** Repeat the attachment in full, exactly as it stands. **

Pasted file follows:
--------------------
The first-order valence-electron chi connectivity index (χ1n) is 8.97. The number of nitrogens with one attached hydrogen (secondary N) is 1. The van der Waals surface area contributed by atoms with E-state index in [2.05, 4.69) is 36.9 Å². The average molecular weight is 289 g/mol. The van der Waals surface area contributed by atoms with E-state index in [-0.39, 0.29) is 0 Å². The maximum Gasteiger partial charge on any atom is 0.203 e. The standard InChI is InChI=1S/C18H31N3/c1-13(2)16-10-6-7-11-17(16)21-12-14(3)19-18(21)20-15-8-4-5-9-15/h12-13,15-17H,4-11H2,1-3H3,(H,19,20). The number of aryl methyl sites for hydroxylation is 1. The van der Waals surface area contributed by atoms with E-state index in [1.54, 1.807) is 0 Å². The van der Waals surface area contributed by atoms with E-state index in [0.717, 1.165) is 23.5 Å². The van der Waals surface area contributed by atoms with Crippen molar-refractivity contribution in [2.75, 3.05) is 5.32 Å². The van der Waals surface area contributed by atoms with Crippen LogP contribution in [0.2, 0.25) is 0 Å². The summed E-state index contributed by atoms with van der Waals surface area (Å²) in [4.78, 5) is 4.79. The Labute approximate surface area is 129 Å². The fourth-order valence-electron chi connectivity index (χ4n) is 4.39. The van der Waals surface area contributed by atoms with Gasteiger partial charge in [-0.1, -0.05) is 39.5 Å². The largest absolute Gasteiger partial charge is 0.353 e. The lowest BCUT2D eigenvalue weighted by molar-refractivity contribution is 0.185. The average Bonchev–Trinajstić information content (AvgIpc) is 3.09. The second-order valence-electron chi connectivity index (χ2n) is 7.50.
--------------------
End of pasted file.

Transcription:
The first-order valence-electron chi connectivity index (χ1n) is 8.97. The number of nitrogens with one attached hydrogen (secondary N) is 1. The van der Waals surface area contributed by atoms with E-state index in [2.05, 4.69) is 36.9 Å². The average molecular weight is 289 g/mol. The van der Waals surface area contributed by atoms with E-state index in [-0.39, 0.29) is 0 Å². The maximum Gasteiger partial charge on any atom is 0.203 e. The standard InChI is InChI=1S/C18H31N3/c1-13(2)16-10-6-7-11-17(16)21-12-14(3)19-18(21)20-15-8-4-5-9-15/h12-13,15-17H,4-11H2,1-3H3,(H,19,20). The number of aryl methyl sites for hydroxylation is 1. The van der Waals surface area contributed by atoms with E-state index in [1.54, 1.807) is 0 Å². The van der Waals surface area contributed by atoms with E-state index in [0.717, 1.165) is 23.5 Å². The van der Waals surface area contributed by atoms with Crippen molar-refractivity contribution in [2.75, 3.05) is 5.32 Å². The van der Waals surface area contributed by atoms with Crippen LogP contribution in [0.2, 0.25) is 0 Å². The summed E-state index contributed by atoms with van der Waals surface area (Å²) in [4.78, 5) is 4.79. The Labute approximate surface area is 129 Å². The fourth-order valence-electron chi connectivity index (χ4n) is 4.39. The van der Waals surface area contributed by atoms with Gasteiger partial charge in [-0.1, -0.05) is 39.5 Å². The largest absolute Gasteiger partial charge is 0.353 e. The lowest BCUT2D eigenvalue weighted by molar-refractivity contribution is 0.185. The average Bonchev–Trinajstić information content (AvgIpc) is 3.09. The second-order valence-electron chi connectivity index (χ2n) is 7.50.